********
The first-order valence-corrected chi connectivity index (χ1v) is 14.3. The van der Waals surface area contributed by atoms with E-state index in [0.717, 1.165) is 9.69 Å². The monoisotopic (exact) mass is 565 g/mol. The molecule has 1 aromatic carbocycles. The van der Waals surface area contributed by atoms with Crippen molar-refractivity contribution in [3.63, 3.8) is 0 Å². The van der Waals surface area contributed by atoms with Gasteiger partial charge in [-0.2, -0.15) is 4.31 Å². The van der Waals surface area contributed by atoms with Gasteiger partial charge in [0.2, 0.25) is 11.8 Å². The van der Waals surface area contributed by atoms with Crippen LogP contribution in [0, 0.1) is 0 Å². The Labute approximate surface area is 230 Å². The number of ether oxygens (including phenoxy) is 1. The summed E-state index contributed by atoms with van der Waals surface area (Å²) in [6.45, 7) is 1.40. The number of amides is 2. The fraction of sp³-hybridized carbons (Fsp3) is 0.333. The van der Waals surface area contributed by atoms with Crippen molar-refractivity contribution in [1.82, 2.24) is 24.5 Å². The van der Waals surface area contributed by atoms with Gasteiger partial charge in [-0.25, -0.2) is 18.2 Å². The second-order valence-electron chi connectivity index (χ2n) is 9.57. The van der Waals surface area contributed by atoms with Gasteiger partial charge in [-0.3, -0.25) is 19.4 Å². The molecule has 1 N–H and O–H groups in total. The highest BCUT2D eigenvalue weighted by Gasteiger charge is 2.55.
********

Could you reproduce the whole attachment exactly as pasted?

The first-order valence-corrected chi connectivity index (χ1v) is 14.3. The van der Waals surface area contributed by atoms with E-state index in [0.717, 1.165) is 9.69 Å². The monoisotopic (exact) mass is 565 g/mol. The molecule has 1 aromatic carbocycles. The van der Waals surface area contributed by atoms with Crippen molar-refractivity contribution in [3.63, 3.8) is 0 Å². The van der Waals surface area contributed by atoms with Gasteiger partial charge in [-0.2, -0.15) is 4.31 Å². The van der Waals surface area contributed by atoms with Gasteiger partial charge in [0.2, 0.25) is 11.8 Å². The van der Waals surface area contributed by atoms with Crippen LogP contribution in [0, 0.1) is 0 Å². The Labute approximate surface area is 230 Å². The number of ether oxygens (including phenoxy) is 1. The summed E-state index contributed by atoms with van der Waals surface area (Å²) in [6.45, 7) is 1.40. The number of amides is 2. The fraction of sp³-hybridized carbons (Fsp3) is 0.333. The van der Waals surface area contributed by atoms with Crippen molar-refractivity contribution in [1.82, 2.24) is 24.5 Å². The van der Waals surface area contributed by atoms with Gasteiger partial charge in [-0.25, -0.2) is 18.2 Å². The second-order valence-electron chi connectivity index (χ2n) is 9.57. The van der Waals surface area contributed by atoms with Gasteiger partial charge in [-0.3, -0.25) is 19.4 Å². The molecule has 1 N–H and O–H groups in total. The highest BCUT2D eigenvalue weighted by Gasteiger charge is 2.55.